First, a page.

Sharon Kelly

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Sharon Kelly is an attorney and freelance writer based in Philadelphia. She has reported for The New York Times, The Guardian, The Nation, National Wildlife, Earth Island Journal, and a variety of other publications. Prior to beginning freelance writing, she worked as a law clerk for the ACLU of Delaware.

Christopher Leonard's New Book Puts an Ever-Expanding 'Kochland' on the Map

Read time: 8 mins
Kochland book cover over Pine Bend refinery

Christopher Leonard’s new book, Kochland: The Secret History of Koch Industries and Corporate Power in America, begins, appropriately enough, with an FBI agent, who is investigating criminal activity by the company, standing in a field with a pair of binoculars, trying to catch a glimpse of the daily operations of a company that prizes secrecy.

Koch Industries was under investigation for theft of oil from the Osage and other Indigenous nations. Walking into the company's office building involved passing through security checkpoints, Leonard explains, so numerous that one investigator later told Leonard that it “reminded him of traveling to CIA headquarters in Langley, Virginia.”

Through exhaustive reporting and extraordinary interviews with past and current company executives, including some turned whistleblower, Kochland offers readers a view far larger than can be seen through binocular lenses, walking readers past those layers of security checkpoints and into the inner workings of an institution that has for decades tirelessly built itself into practically all American lives, while largely evading accountability or transparency.

Fracking and Shale Drilling Caused Spike in Climate-Warming Methane Pollution, Says New Study

Read time: 8 mins
Flaring in Permian Basin Shale with sunflowers

Climate-changing pollution reached unprecedented levels in 2018. That's both judged against the last 60 years of modern measurements and against 800,000 years of data culled from ice cores, according to the U.S. government’s State of the Climate report, which was published this week with the American Meteorological Society.

That pollution creates a greenhouse effect that is over 42 percent stronger than it was in 1990, the report added.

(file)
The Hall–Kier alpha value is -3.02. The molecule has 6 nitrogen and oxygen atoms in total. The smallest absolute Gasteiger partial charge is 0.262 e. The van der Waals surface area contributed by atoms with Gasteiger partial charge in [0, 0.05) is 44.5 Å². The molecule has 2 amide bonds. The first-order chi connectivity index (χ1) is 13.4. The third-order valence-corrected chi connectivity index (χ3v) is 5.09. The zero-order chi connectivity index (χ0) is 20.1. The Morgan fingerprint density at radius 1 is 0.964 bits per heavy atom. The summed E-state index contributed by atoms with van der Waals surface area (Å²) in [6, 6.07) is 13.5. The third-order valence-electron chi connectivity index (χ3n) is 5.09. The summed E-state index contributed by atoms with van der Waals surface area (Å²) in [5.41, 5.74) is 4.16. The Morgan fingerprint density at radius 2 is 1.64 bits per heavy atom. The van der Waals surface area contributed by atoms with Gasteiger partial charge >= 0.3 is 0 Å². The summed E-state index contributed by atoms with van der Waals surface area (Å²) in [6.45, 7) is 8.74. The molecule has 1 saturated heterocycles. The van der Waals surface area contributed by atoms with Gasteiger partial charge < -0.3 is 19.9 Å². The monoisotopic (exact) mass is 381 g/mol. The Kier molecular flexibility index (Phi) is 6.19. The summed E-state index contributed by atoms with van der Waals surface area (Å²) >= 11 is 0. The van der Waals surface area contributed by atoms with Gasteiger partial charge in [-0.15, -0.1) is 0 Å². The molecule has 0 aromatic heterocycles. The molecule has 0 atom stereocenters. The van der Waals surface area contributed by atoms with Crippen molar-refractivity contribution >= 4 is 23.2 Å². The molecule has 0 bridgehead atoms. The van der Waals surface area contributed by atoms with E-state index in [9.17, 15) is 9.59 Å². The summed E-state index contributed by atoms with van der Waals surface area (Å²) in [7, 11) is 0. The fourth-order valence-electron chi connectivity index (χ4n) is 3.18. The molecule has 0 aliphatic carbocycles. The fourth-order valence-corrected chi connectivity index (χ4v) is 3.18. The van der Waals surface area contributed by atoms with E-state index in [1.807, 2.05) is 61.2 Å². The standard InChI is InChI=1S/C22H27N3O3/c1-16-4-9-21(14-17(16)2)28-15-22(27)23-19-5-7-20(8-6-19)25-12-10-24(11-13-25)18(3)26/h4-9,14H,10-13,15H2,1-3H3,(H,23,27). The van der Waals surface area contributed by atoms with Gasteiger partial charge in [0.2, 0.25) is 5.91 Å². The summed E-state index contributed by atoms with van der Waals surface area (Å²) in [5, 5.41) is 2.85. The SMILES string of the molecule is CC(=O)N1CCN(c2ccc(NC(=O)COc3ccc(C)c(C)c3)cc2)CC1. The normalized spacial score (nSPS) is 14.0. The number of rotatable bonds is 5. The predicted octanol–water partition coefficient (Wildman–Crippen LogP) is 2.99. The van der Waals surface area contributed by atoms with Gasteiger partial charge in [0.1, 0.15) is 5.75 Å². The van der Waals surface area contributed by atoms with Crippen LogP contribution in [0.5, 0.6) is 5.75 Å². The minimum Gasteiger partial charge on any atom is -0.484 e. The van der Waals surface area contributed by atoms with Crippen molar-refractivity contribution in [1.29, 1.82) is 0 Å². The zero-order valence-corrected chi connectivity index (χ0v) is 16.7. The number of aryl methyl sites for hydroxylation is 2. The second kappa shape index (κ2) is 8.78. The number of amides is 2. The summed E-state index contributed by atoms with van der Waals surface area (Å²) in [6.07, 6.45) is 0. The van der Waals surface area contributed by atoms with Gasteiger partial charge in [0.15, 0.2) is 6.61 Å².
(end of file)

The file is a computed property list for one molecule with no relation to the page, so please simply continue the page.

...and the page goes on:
And while carbon dioxide hit a new level last year, it isn't the only climate-changing gas that’s on the rise globally. Pollution of the powerful but short-lived greenhouse gas methane also climbed in 2018, showing an increase “higher than the average growth rate over the past decade,” the report adds.

A new Cornell University study published today in the scientific journal Biogeosciences helps to explain what sparked the surge in those methane concentrations, both here in the U.S. and around the world.

One big culprit: shale drilling and fracking.

Documents Shine New Light on Koch Brothers’ Early Efforts to Abolish the Department of Energy

Read time: 8 mins
David Koch and Ed Clark

A scheme to abolish the Department of Energy (DOE) helped spur a failed 1980 Libertarian Party presidential bid — and in the process laid the groundwork for Charles and David Koch's powerful network of influence — as documents from a newly published archive show.

The documents in the new KochDocs.org archive include a relatively little-noticed column penned by fossil fuel industrialist Charles Koch for the Libertarian Review in August 1977, in which Charles, who had served as a member of President Carter’s energy task force in 1976, argued against Carter’s energy policy, writing that the “only ‘certainty’ to be associated with governmental planning is that it will not work, will tend to produce results opposite to those intended, and will doom any substantial private long-range planning in energy development.”